I do think that the portable converters that people listen to files on will get better and cheaper, as well as the algorithms that they save the music in. (My little RCA Pearl is 1 gig and takes micro SD cards, and is max 128 bit mp3. But it also plays and records wave files and audio book files...and cost $43.00)
And I have read a little on the 1 bit technique and see that its based on filtering the signal after its recorded true. I'm thinking maybe a .dsd to monkey audio converter may be the ticket...although I don't know much about Monkey Audio, I read that it is supposed to be lossless... don't know how good or what data form it uses. But some editable true representation of the waveforms.

reguards
boot_me
btw trying to find a dsdiff to ape converter found me another reference to how dsd works.
http://www.digsrex.com/DSD_archival_solution.htm
and this:
http://www.sa-cd.net/faq
And this one has a bunch of good links. Their page is a goldmine of 1 bit documentation:

http://sonicstudio.net/support/knowl....html#nexStage

Last edited by Boot_me; 12-16-2007 at 06:11 PM.
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Old 12-17-2007, 06:29 PM   #17
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Boot_me,

A couple of things hung me up here...

Quote:
Originally Posted by Boot_me
So the faster you can sample a smaller amount of that wave, the more accurate it would be right?
... up until just over 2X your bandwidth.

Quote:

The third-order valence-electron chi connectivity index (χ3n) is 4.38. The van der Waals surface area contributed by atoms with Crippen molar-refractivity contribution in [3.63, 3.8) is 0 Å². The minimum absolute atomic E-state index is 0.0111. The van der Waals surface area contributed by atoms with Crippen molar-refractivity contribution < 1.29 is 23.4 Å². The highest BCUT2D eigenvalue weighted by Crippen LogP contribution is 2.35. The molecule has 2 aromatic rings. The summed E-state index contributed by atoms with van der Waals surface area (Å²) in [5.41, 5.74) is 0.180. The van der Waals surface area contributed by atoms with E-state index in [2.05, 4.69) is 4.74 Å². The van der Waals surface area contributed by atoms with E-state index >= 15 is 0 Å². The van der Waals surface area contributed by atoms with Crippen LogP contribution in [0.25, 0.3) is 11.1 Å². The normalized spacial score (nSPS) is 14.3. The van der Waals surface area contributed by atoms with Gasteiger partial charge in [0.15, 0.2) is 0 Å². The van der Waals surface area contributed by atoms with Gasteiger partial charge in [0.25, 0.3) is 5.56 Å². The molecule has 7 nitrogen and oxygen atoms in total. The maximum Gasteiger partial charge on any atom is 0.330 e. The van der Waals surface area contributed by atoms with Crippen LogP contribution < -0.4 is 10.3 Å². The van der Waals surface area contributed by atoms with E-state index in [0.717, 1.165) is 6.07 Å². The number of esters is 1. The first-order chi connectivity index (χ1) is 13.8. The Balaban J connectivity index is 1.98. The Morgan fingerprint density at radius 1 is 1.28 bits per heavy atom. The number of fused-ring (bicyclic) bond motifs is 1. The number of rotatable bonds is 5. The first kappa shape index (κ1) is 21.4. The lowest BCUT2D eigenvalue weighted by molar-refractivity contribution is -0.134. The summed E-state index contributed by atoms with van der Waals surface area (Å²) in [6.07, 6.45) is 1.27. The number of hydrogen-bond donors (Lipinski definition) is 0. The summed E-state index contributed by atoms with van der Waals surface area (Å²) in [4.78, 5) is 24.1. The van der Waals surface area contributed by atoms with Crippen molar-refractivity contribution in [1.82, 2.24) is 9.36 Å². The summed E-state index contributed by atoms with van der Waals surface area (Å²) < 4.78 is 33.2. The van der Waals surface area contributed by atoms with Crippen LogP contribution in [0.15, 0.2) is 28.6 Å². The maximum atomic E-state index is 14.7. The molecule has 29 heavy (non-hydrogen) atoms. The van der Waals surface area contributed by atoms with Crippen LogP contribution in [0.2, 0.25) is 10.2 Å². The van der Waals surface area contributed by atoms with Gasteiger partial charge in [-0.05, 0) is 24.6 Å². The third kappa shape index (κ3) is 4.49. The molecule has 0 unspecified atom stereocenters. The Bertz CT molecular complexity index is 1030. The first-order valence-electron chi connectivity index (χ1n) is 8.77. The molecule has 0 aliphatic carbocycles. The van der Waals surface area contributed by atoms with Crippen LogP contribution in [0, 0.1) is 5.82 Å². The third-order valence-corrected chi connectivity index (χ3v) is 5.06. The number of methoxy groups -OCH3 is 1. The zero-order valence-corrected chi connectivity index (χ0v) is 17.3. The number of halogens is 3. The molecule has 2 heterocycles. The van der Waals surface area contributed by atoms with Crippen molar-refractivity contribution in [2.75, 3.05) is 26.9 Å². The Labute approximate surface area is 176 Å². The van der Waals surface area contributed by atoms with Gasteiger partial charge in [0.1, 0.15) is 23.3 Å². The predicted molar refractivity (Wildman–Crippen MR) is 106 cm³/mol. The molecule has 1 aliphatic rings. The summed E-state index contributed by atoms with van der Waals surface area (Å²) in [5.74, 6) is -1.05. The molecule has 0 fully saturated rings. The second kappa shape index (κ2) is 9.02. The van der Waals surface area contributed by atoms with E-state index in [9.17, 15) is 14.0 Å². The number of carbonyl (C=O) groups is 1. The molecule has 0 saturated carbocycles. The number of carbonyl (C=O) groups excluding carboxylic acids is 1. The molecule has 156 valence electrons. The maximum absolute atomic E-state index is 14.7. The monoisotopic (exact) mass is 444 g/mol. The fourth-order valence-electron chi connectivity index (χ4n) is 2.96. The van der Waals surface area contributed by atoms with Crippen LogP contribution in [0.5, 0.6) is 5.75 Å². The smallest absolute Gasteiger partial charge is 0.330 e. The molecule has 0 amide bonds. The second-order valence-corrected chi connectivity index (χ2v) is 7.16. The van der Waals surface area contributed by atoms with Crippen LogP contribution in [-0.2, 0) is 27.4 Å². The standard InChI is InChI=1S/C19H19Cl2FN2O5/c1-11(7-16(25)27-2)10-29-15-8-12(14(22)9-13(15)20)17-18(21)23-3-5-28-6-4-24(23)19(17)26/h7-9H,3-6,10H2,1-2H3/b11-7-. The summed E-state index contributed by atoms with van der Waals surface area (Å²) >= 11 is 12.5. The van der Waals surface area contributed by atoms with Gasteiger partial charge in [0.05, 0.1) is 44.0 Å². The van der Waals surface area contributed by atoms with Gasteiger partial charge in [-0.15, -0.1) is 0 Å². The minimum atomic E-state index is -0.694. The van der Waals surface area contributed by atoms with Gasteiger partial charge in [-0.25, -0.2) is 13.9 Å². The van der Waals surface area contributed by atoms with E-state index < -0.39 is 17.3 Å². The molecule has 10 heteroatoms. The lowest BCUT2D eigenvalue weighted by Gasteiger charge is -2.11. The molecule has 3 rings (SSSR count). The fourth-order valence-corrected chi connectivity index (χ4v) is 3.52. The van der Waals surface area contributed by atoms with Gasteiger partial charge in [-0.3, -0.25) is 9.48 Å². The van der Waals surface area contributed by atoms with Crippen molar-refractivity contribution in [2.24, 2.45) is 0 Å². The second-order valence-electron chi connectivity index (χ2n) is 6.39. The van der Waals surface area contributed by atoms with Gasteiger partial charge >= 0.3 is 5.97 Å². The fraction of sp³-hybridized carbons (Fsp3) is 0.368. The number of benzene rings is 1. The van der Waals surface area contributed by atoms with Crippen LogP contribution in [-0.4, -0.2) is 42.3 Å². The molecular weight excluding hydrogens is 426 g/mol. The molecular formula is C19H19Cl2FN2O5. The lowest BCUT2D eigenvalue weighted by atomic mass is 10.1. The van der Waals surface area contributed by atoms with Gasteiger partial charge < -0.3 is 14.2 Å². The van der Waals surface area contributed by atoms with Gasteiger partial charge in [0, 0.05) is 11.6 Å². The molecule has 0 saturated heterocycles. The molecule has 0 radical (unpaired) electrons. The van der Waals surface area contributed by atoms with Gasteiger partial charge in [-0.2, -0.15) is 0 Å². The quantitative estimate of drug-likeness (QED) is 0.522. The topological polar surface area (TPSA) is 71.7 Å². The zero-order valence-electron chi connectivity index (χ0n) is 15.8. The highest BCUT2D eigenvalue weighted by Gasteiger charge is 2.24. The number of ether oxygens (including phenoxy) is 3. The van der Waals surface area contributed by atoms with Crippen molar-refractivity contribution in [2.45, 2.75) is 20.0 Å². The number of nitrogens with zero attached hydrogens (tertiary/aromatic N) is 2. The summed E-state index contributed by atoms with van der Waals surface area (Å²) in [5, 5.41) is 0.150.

Originally Posted by Boot_me
So maximum sound instantly would look like a ramp of 1's right up to the point of that samples peak.
I don't think any analog stage is going to provide you with a perfectly square square wave. To have that kind of infinitely fast rise time, you'd need an infinite frequency response.

Quote:
Originally Posted by Boot_me
In pcm, if I remember right, they sample a whole wave... probably depends on the hardware. Then they sample another. Maybe they do half at time, but I would think that it depends on the chip. But because of that Nyquist rule...I think it would make only the first half of the sample accurate even if it was maxed out with PCM.
I'm not sure what you mean here. There's no way that the converter knows what a whole wave is--it's just sampling the voltage of the signal at regular intervals. As long as the highest frequency present in that signal is lower than 1/2 the frequency of the sampling rate, you're good.

Quote:
Originally Posted by Boot_me
I want the best all around, and from a programmers point of view it always ERks me when there is a file format that remains elusively out of reach of my favorite application
Quote:
Originally Posted by Boot_me
My only interest is in being able to edit the base files, that they created SACD with.